Netty 4.0.51 and 4.1.15. final versions released

New updates for a NIO client server framework available now
29 August 2017   1900

New bugfix releases for Netty 4.0.x and 4.1.x series available now. 

What is Netty? 

Netty is a NIO client server framework which enables quick and easy development of network applications such as protocol servers and clients. It greatly simplifies and streamlines network programming such as TCP and UDP socket server.

'Quick and easy' doesn't mean that a resulting application will suffer from a maintainability or a performance issue. Netty has been designed carefully with the experiences earned from the implementation of a lot of protocols such as FTP, SMTP, HTTP, and various binary and text-based legacy protocols. As a result, Netty has succeeded to find a way to achieve ease of development, performance, stability, and flexibility without a compromise.

Netty architecture
Netty architecture

Main features:

  • Design
    • Unified API for various transport types - blocking and non-blocking socket
    • Based on a flexible and extensible event model which allows clear separation of concerns
    • Highly customizable thread model - single thread, one or more thread pools such as SEDA
    • True connectionless datagram socket support (since 3.1)
  • Ease of use
    • Well-documented Javadoc, user guide and examples
    • No additional dependencies, JDK 5 (Netty 3.x) or 6 (Netty 4.x) is enough
  • Performance
    • Better throughput, lower latency
    • Less resource consumption
    • Minimized unnecessary memory copy
  • Security
    • Complete SSL/TLS and StartTLS support

What's new in updates?

These releases contains bug-fixes, performance enhancements and features.

The most important changes for 4.0.51.Final and 4.1.15.Final are:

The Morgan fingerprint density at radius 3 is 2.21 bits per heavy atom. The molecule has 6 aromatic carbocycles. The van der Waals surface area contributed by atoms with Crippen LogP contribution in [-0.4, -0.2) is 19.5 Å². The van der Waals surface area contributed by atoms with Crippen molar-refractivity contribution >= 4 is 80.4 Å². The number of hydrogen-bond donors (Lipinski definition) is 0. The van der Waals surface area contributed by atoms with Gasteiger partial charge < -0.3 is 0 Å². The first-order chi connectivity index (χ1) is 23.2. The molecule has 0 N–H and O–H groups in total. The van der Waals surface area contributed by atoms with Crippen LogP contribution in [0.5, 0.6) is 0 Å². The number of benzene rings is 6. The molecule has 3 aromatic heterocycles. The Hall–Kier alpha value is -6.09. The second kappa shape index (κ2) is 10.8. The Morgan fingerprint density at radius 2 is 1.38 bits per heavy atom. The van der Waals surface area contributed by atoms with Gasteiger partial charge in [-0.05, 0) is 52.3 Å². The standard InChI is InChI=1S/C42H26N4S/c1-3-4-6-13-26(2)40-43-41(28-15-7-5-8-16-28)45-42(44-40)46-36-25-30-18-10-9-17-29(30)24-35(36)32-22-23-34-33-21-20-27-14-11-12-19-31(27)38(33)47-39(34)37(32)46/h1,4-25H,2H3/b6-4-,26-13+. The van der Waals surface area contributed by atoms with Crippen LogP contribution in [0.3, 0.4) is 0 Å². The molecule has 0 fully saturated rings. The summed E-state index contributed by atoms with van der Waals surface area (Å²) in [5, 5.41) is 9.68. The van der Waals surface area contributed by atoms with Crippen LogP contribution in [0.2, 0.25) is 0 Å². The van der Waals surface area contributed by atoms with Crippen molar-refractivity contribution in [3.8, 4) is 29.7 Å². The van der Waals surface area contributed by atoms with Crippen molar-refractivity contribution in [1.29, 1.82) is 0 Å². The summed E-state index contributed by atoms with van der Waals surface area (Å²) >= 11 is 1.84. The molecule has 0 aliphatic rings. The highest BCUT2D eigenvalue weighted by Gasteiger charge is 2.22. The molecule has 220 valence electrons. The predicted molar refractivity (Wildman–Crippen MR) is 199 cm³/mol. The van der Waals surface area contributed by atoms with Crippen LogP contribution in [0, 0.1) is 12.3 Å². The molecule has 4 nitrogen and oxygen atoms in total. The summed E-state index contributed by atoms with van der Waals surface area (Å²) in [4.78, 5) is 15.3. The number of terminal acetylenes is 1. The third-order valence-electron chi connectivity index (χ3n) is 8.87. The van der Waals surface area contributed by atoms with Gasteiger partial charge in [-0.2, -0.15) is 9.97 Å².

• Support JDK9-native ALPN 
  • More bullet-proof way of detecting if ipv6 is supported or not when using the native transport 
  • DelegatingSslContext should also be able to configure the SslHandler 
  • Netty 4.1.14.Final fails to load on android
  • Include JNIEXPORT on exported symbols 
  • Unify KQueue and Epoll wait timeout approach 
  • Make NativeLibraryLoader check java.library.path first 
  • Use the ByteBufAllocator when copy a ReadOnlyByteBufferBuf and so also be able to release it without the GC when the Cleaner is present 
  • Ensure netty builds with java9 (build 9+181) 
  • Make configurable the initial and max size of InternalThreadLocal.stringBuilder 
  • Fix endless loop in ByteBufUtil#writeAscii 
  • Correctly support SO_TIMEOUT for OioDatagramChannel 
  • Ensure we null out the previous set InetAddress on 
  • Correctly handle connect/disconnect in EpollDatagramChannel
  • Shutting down the outbound side of the channel should not accept future writes

The most important changes for 4.1.15.Final only are:

  • Decouple DnsCache and DnsCacheEntry 
  • KQueue detect peer close without EVFILT_READ
  • Support the little endian floats and doubles by ByteBuf 
  • We should prefer heap buffers when using the OIO transport to reduce memory copies 
  • First call channelReadComplete(...) before flush(...) for better performance 
  • HTTP/2 Child Channel and FrameCodec Feature Parity  

 Learn more at official website.

TIOBE Index June 2019 to be Rolled Out

Java is still on the top, but experts noted fast growth of Python search queries, and they believe it can reach 1st place in 3-4 years
13 June 2019   319

June 2019 TIOBE Index has been released. Analysts noted a sharp increase in the proportion of searches for Python.

This month Python has reached again an all time high in TIOBE index of 8.5%. If Python can keep this pace, it will probably replace C and Java in 3 to 4 years time, thus becoming the most popular programming language of the world. The main reason for this is that software engineering is booming. It attracts lots of newcomers to the field. Java's way of programming is too verbose for beginners. In order to fully understand and run a simple program such as "hello world" in Java you need to have knowledge of classes, static methods and packages. In C this is a bit easier, but then you will be hit in the face with explicit memory management. In Python this is just a one-liner. 


Experts attributed the growing popularity of Python to the fact that now many have hit the development of software. And newcomers prefer Python - succinct and concise. According to analysts, Java for beginners is too verbose, and C sooner or later will force to understand the intricacies of memory management.